In the Olympics team finals, teams have a pool of four gymnasts. From those four, teams pick three gymnasts to compete in each of the four apparatuses. Those three gymnasts’ scores — 12 in total across the four events — will count no matter what, but the wrinkle is that you don’t have to submit the same three gymnasts across all events. You can theoretically use the fourth gymnast as a substitute (again, see McKayla Maroney’s vault in 2012) to cover for a gymnast who might be weaker or to really play to your strengths.
Biles was slated to compete in all four events for the team, and losing her meant that her teammates had to make up for Biles’s scoring, 33 percent of the team total. Logistically, it also meant that teammates Jordan Chiles and Suni Lee would have to compete across all four events. Initially, Chiles was going to skip the uneven bars and balance beam and Lee would skip the floor exercise.
Lee and Chiles having to adjust and prepare last minute is a huge blow. But they’re both extremely talented gymnasts.
Even without Biles and with an unusually slow start, the Americans were within striking distance after three rotations, having outscored the Russian team 41.232 to 39.532 on the balance beam. The problem came in the fourth rotation as the team suffered mistakes on the floor exercise, an event that’s traditionally been an American strong suit and one of Biles’s best events. It’s difficult to say whether mistakes were “unusual” as international competition was put on pause because of the pandemic and Biles’s withdrawal was an extraordinary circumstance, but the Americans’ final tally was some three points behind the Russian team.
The US gymnastics team took Simone Biles’s greatness as a given
As the dust settles on the results, one of the lingering criticisms from commentators and fans of gymnastics is that US team coordinator Tom Forster failed to make the best, most strategic choices for the team. Instead of assembling the team by highest scoring potential, he went by team rank and results. And the gist of the criticism is simple: Forster did not bring the highest-scoring team he could have to the Olympics.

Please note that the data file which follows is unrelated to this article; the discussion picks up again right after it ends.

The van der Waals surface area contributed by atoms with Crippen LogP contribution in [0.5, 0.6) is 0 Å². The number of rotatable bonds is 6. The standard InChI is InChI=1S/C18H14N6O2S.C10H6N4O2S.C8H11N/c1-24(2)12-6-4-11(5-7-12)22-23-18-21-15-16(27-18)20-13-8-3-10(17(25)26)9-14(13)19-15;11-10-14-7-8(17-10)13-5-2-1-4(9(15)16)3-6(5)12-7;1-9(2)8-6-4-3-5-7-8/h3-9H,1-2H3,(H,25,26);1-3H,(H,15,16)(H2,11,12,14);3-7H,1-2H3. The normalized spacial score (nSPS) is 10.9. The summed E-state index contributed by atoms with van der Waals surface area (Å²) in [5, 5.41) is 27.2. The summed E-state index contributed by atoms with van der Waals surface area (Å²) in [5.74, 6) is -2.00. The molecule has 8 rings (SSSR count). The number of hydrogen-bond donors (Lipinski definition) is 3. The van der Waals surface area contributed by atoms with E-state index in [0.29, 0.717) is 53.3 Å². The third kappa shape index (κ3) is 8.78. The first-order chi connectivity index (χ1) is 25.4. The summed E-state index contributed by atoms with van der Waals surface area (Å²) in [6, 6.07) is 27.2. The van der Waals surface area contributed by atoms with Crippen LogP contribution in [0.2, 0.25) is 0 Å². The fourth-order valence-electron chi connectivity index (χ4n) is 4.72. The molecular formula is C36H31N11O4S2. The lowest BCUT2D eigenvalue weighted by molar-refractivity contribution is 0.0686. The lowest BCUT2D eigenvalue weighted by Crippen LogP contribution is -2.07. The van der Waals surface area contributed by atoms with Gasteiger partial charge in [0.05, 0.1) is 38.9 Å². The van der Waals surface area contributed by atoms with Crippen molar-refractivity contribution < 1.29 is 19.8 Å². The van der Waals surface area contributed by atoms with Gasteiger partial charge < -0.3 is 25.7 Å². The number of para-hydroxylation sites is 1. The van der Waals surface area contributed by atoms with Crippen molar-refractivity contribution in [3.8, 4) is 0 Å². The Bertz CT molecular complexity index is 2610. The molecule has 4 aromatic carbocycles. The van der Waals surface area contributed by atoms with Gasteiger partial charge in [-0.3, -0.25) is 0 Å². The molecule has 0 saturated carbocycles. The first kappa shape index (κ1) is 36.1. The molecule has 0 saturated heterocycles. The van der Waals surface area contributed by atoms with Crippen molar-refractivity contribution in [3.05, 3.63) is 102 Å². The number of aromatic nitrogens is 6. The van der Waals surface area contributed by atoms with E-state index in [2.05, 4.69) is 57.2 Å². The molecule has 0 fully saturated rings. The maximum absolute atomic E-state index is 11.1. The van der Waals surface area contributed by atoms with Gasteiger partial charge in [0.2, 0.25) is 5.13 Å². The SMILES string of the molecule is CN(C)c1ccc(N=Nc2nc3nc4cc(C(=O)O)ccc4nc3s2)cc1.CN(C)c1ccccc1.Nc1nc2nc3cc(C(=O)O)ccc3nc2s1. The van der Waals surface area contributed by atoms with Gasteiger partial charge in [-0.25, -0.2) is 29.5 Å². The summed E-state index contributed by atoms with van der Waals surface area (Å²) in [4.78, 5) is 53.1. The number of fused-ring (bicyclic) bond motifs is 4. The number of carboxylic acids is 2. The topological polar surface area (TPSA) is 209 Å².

“We’re so, so fortunate that our athletes are so strong that I don’t think it’s going to come down to tenths of a point in Tokyo,” Forster told reporters after the Olympic trials. “We didn’t feel like it was worth changing the integrity of the process simply for a couple of tenths.”
Forster was referring to selecting Grace McCallum over MyKayla Skinner. Though she was outscored by McCallum in the all-around competition at the trials, Skinner’s specialties, especially in vault, would have given the US a higher potential team score. With the way the current scoring system favors difficulty, the highest potential scores are something coaches have to seriously consider if they want to win.
Observers also say it’s curious that Forster used that language: the “integrity of the process.” Back in 1996, Forster coached a gymnast named Theresa Kulikowski who finished sixth at trials and would have made the team that would go on to be known as the Magnificent 7. But Kulikowski was bumped from the team for Shannon Miller and Dominique Moceanu, which drew Forster’s ire. Forster’s lack of flexibility and insistence on maintaining “fairness” and standings seems to be a reaction to his disappointment with the ’96 decision, even though critics believe that kind of thinking is outdated.